Forgetting the router password is very common because you are normally advised to change the password when you first set it up and you don’t really need to access the router options anymore when you’ve finished configuring it. It is quite troublesome when you forget the router password because some important information such as the key/password for your wireless connection and your ISP username/password for the internet connection are saved in the router. If you can’t access your router’s configuration, you can’t change the wireless key or update your ISP connection information.
The most obvious advice you’d find on the Internet is to simply hard reset the router back to default configuration but we’d leave that as a last resort because doing so will also reset everything and you’ll have to reconfigure the router. Here are some possible ways to access your router if you’ve forgotten the password.1. Default Router Password
If you don’t remember changing the router password and can’t find the manual which normally has the default password printed on it, your best bet is to try searching for the default password for the model of your router. In fact, most non-savvy computer users don’t bother changing the router password anyway.
Here are 3 websites that have a huge database of default router passwords. You will need to know the brand and model of your router which can normally be found on the router itself. If you’re unable to find your router’s model listed on the database, you can try a combination between “admin”, “password”, “1234”, “root”, “blank” (nothing) or the router’s brand name.
Most of the routers out there allow you to export or save the current configuration settings and if you’ve previously done that, you can use an excellent tool called RouterPassView to decrypt the encrypted password that is saved in the configuration file. For example, Belkin routers save the configuration file as user.conf while D-Link is backupsettings.conf.
If RouterPassView is able to decrypt the password in the router configuration file, the process is instant. As useful as RouterPassView is, you need to have a backup of the configuration file first and the tool itself must be able to support your router or else you’ll get nothing out of it.
3. Router Password Kracker
Another possible method to recover the forgotten router password is to crack the password through a dictionary attack. This would mean you will use a piece of software to automatically attempt to login to the router based on a list of words found in a dictionary file. The program itself comes with a password list (passlist.txt) which contains the most commonly used words for a router password.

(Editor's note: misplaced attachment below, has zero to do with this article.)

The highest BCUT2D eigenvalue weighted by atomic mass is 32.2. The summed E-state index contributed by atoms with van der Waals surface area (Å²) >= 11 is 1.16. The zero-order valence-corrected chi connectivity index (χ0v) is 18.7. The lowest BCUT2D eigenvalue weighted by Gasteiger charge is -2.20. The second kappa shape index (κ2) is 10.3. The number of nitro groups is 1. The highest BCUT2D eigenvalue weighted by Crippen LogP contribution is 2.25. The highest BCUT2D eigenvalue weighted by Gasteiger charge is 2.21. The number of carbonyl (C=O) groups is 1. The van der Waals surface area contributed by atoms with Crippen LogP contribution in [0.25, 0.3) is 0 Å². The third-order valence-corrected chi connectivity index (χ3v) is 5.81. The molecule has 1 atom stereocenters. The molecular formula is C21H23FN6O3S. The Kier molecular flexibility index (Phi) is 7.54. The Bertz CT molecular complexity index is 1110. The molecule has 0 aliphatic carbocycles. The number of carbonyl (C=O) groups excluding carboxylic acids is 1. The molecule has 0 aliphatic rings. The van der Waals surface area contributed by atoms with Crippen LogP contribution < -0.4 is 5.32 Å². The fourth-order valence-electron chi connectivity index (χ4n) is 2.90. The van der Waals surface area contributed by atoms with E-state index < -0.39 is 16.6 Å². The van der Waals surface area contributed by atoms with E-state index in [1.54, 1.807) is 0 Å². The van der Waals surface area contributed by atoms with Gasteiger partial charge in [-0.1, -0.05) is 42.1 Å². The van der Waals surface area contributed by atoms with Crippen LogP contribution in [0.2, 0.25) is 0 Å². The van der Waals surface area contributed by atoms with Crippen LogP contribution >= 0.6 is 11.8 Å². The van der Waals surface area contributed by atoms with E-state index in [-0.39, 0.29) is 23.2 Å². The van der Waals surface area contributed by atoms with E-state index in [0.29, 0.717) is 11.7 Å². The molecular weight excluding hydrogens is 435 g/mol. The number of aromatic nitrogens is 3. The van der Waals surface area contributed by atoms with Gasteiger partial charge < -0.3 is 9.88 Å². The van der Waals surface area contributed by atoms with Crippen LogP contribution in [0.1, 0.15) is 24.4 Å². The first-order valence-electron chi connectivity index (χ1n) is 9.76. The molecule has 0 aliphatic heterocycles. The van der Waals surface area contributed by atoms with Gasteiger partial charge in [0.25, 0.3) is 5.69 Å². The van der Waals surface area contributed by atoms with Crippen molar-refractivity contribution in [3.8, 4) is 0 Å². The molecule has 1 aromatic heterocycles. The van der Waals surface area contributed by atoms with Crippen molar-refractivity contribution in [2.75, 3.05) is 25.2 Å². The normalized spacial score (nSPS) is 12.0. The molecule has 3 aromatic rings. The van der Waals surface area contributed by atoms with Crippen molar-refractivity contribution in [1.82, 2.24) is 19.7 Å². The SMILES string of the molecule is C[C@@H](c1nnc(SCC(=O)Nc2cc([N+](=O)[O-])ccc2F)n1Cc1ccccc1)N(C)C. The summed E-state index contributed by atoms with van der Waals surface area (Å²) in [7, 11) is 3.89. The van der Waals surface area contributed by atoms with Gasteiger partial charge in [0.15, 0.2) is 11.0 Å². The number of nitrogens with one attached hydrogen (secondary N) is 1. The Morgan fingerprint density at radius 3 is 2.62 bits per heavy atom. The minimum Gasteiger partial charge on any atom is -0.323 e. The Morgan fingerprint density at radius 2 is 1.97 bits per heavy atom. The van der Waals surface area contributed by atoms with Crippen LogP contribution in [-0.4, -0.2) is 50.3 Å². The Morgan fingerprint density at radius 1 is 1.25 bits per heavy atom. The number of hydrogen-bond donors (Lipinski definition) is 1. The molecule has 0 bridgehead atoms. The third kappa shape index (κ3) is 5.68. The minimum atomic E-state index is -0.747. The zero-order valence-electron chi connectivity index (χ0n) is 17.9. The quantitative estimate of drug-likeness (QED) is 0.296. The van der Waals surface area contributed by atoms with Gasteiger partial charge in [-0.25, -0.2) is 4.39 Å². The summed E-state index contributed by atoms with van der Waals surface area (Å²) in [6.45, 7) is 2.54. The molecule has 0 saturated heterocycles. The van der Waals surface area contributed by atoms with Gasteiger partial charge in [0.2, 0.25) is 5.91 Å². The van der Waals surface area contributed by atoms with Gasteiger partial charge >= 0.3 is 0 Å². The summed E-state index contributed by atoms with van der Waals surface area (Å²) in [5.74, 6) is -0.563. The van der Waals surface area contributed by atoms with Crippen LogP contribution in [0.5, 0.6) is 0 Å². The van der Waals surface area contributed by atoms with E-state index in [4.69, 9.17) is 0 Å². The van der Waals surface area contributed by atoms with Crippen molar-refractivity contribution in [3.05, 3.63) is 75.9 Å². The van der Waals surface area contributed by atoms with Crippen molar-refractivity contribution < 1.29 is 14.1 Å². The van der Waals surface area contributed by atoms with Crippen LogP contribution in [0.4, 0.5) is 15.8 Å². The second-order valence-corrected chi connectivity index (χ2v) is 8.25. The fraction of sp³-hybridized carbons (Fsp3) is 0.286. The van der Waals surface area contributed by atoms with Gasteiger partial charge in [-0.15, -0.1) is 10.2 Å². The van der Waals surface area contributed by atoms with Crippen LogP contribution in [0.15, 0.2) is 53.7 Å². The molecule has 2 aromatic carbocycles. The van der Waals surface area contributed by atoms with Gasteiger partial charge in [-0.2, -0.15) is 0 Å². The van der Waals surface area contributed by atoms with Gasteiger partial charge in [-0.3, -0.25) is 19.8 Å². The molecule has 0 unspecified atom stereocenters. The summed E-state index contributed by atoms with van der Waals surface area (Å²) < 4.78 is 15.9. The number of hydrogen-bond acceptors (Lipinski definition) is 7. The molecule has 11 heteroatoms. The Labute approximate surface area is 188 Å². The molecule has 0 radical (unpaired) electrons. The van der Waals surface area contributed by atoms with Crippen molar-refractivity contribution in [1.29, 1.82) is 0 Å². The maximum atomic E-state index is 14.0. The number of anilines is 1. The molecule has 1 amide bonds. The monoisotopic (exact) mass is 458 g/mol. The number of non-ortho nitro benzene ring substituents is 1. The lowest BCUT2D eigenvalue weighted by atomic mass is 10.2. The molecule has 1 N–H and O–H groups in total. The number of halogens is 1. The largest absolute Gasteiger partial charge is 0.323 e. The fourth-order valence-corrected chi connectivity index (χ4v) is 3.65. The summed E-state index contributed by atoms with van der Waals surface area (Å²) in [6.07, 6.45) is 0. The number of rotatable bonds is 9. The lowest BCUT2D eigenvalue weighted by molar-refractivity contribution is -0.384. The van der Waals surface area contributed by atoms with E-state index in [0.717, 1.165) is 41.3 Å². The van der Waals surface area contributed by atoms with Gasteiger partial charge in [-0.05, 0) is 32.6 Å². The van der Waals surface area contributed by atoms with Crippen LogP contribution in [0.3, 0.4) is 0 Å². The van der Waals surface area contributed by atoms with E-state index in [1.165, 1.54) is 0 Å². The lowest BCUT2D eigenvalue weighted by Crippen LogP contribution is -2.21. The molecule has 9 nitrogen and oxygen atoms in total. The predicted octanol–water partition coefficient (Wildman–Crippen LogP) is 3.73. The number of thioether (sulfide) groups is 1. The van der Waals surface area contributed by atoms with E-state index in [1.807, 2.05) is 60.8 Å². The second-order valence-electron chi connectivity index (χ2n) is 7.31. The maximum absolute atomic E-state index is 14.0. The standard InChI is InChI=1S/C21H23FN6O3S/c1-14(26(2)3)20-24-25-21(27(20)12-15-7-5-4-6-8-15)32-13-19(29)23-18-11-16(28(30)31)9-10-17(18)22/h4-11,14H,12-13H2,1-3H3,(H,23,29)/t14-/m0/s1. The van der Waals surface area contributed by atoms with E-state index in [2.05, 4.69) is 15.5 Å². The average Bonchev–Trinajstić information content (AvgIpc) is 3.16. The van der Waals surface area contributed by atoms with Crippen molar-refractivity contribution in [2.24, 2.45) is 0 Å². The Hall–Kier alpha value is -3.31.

Unless the router you’re trying to crack has a brute force protection that temporarily bans your IP address after a few failed logins, the cracking process should be quite fast if you’re doing this via local network. Obviously the chance of cracking the router password is quite slim, especially if you have changed it to something personal, but at least it is fully automated and much faster if compared to manually typing the passwords.
4. Hard Reset
If all else fails, you’re probably left with the last option which is to reset the router back to its factory settings. You can normally find a small pinhole with the word reset on top of it at the back of your router. To reset it, simply use a pin or bent paperclip to press the button and hold it for 30 seconds while the router is turned on.
The disadvantage in hard resetting a router back to its default factory settings is you will need to reconfigure everything such as your Internet connection, custom firewall settings, port forwarding if you’re not using uPnP, wireless settings and optionally the DNS, Dynamic DNS, remote management, MAC address filtering and etc. In our experience, the most important piece of information is probably your ISP username and password because most people tend to forget the password, just like the router because you don’t really need to change it once it has been configured.
Additional Tip: You might also want to check the bottom of the router because some routers, especially those supplied by an ISP, have a sticker with the default username and password to login to the router.